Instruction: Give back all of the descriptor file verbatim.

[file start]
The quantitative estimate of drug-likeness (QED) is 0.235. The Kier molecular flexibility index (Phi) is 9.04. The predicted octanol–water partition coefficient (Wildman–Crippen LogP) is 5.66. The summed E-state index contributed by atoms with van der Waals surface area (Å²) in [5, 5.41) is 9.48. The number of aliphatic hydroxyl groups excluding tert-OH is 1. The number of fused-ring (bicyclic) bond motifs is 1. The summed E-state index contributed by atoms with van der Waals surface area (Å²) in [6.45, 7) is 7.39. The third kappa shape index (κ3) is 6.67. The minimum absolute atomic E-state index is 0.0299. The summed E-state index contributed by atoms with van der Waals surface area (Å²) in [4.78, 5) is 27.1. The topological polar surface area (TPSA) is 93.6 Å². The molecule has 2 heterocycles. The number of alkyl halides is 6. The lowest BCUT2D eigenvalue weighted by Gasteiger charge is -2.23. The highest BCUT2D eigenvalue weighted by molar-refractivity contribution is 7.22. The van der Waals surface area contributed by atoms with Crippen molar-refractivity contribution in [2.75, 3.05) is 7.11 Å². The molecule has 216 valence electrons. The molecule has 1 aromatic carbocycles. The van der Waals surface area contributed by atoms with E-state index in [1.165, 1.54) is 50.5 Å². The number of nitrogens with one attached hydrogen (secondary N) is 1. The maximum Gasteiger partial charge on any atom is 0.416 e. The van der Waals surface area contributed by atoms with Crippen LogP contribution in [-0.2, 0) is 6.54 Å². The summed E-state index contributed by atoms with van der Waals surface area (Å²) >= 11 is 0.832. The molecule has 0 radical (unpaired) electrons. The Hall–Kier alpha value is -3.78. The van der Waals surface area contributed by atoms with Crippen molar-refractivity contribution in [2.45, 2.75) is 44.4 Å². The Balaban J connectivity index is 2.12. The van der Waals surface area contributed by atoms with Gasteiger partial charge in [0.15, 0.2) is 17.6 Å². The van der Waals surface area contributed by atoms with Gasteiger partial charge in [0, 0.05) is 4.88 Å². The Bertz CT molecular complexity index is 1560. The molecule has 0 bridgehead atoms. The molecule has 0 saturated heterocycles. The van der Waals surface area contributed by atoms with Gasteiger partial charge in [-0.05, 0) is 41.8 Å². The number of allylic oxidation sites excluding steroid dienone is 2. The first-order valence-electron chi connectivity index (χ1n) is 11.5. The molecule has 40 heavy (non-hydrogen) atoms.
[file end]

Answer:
The quantitative estimate of drug-likeness (QED) is 0.235. The Kier molecular flexibility index (Phi) is 9.04. The predicted octanol–water partition coefficient (Wildman–Crippen LogP) is 5.66. The summed E-state index contributed by atoms with van der Waals surface area (Å²) in [5, 5.41) is 9.48. The number of aliphatic hydroxyl groups excluding tert-OH is 1. The number of fused-ring (bicyclic) bond motifs is 1. The summed E-state index contributed by atoms with van der Waals surface area (Å²) in [6.45, 7) is 7.39. The third kappa shape index (κ3) is 6.67. The minimum absolute atomic E-state index is 0.0299. The summed E-state index contributed by atoms with van der Waals surface area (Å²) in [4.78, 5) is 27.1. The topological polar surface area (TPSA) is 93.6 Å². The molecule has 2 heterocycles. The number of alkyl halides is 6. The lowest BCUT2D eigenvalue weighted by Gasteiger charge is -2.23. The highest BCUT2D eigenvalue weighted by molar-refractivity contribution is 7.22. The van der Waals surface area contributed by atoms with Crippen molar-refractivity contribution in [2.75, 3.05) is 7.11 Å². The molecule has 216 valence electrons. The molecule has 1 aromatic carbocycles. The van der Waals surface area contributed by atoms with E-state index in [1.165, 1.54) is 50.5 Å². The number of nitrogens with one attached hydrogen (secondary N) is 1. The maximum Gasteiger partial charge on any atom is 0.416 e. The van der Waals surface area contributed by atoms with Crippen LogP contribution in [-0.2, 0) is 6.54 Å². The summed E-state index contributed by atoms with van der Waals surface area (Å²) >= 11 is 0.832. The molecule has 0 radical (unpaired) electrons. The Hall–Kier alpha value is -3.78. The van der Waals surface area contributed by atoms with Crippen molar-refractivity contribution in [2.45, 2.75) is 44.4 Å². The Balaban J connectivity index is 2.12. The van der Waals surface area contributed by atoms with Gasteiger partial charge in [0.15, 0.2) is 17.6 Å². The van der Waals surface area contributed by atoms with Gasteiger partial charge in [0, 0.05) is 4.88 Å². The Bertz CT molecular complexity index is 1560. The molecule has 0 bridgehead atoms. The molecule has 0 saturated heterocycles. The van der Waals surface area contributed by atoms with Gasteiger partial charge in [-0.05, 0) is 41.8 Å². The number of allylic oxidation sites excluding steroid dienone is 2. The first-order valence-electron chi connectivity index (χ1n) is 11.5. The molecule has 40 heavy (non-hydrogen) atoms.